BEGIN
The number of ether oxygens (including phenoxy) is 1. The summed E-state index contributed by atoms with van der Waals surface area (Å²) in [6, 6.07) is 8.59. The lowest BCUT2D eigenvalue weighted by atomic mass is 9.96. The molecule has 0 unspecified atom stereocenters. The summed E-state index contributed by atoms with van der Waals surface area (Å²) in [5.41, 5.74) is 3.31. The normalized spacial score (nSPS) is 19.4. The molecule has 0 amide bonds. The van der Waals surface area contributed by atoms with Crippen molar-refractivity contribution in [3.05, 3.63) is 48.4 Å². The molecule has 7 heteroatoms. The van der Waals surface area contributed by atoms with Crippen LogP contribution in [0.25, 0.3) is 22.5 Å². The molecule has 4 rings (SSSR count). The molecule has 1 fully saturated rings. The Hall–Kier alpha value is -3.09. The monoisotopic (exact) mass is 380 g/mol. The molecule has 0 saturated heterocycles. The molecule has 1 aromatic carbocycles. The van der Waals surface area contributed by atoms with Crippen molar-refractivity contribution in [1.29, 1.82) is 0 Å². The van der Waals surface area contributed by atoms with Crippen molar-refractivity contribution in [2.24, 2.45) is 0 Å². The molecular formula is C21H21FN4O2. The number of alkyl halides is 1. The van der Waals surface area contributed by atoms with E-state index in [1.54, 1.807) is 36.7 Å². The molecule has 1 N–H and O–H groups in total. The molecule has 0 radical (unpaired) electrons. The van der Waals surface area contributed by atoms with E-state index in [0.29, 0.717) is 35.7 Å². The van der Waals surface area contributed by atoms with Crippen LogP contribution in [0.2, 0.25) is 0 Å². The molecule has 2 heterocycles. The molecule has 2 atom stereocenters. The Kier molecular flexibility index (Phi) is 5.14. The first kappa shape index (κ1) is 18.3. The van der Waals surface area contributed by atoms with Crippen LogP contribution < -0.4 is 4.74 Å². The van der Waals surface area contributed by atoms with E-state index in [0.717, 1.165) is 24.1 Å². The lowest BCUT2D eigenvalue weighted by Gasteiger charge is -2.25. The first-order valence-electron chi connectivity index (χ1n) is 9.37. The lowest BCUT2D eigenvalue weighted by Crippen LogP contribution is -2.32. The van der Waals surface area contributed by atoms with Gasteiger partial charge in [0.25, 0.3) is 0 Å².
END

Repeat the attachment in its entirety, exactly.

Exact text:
The number of ether oxygens (including phenoxy) is 1. The summed E-state index contributed by atoms with van der Waals surface area (Å²) in [6, 6.07) is 8.59. The lowest BCUT2D eigenvalue weighted by atomic mass is 9.96. The molecule has 0 unspecified atom stereocenters. The summed E-state index contributed by atoms with van der Waals surface area (Å²) in [5.41, 5.74) is 3.31. The normalized spacial score (nSPS) is 19.4. The molecule has 0 amide bonds. The van der Waals surface area contributed by atoms with Crippen molar-refractivity contribution in [3.05, 3.63) is 48.4 Å². The molecule has 7 heteroatoms. The van der Waals surface area contributed by atoms with Crippen LogP contribution in [0.25, 0.3) is 22.5 Å². The molecule has 4 rings (SSSR count). The molecule has 1 fully saturated rings. The Hall–Kier alpha value is -3.09. The monoisotopic (exact) mass is 380 g/mol. The molecule has 0 saturated heterocycles. The molecule has 1 aromatic carbocycles. The van der Waals surface area contributed by atoms with Crippen molar-refractivity contribution in [1.29, 1.82) is 0 Å². The van der Waals surface area contributed by atoms with Crippen molar-refractivity contribution in [2.24, 2.45) is 0 Å². The molecular formula is C21H21FN4O2. The number of alkyl halides is 1. The van der Waals surface area contributed by atoms with E-state index in [1.54, 1.807) is 36.7 Å². The molecule has 1 N–H and O–H groups in total. The molecule has 0 radical (unpaired) electrons. The van der Waals surface area contributed by atoms with E-state index in [0.29, 0.717) is 35.7 Å². The van der Waals surface area contributed by atoms with Crippen LogP contribution in [0.2, 0.25) is 0 Å². The molecule has 2 heterocycles. The molecule has 2 atom stereocenters. The Kier molecular flexibility index (Phi) is 5.14. The first kappa shape index (κ1) is 18.3. The van der Waals surface area contributed by atoms with Crippen LogP contribution < -0.4 is 4.74 Å². The van der Waals surface area contributed by atoms with E-state index in [0.717, 1.165) is 24.1 Å². The lowest BCUT2D eigenvalue weighted by Gasteiger charge is -2.25. The first-order valence-electron chi connectivity index (χ1n) is 9.37. The lowest BCUT2D eigenvalue weighted by Crippen LogP contribution is -2.32. The van der Waals surface area contributed by atoms with Gasteiger partial charge in [0.25, 0.3) is 0 Å².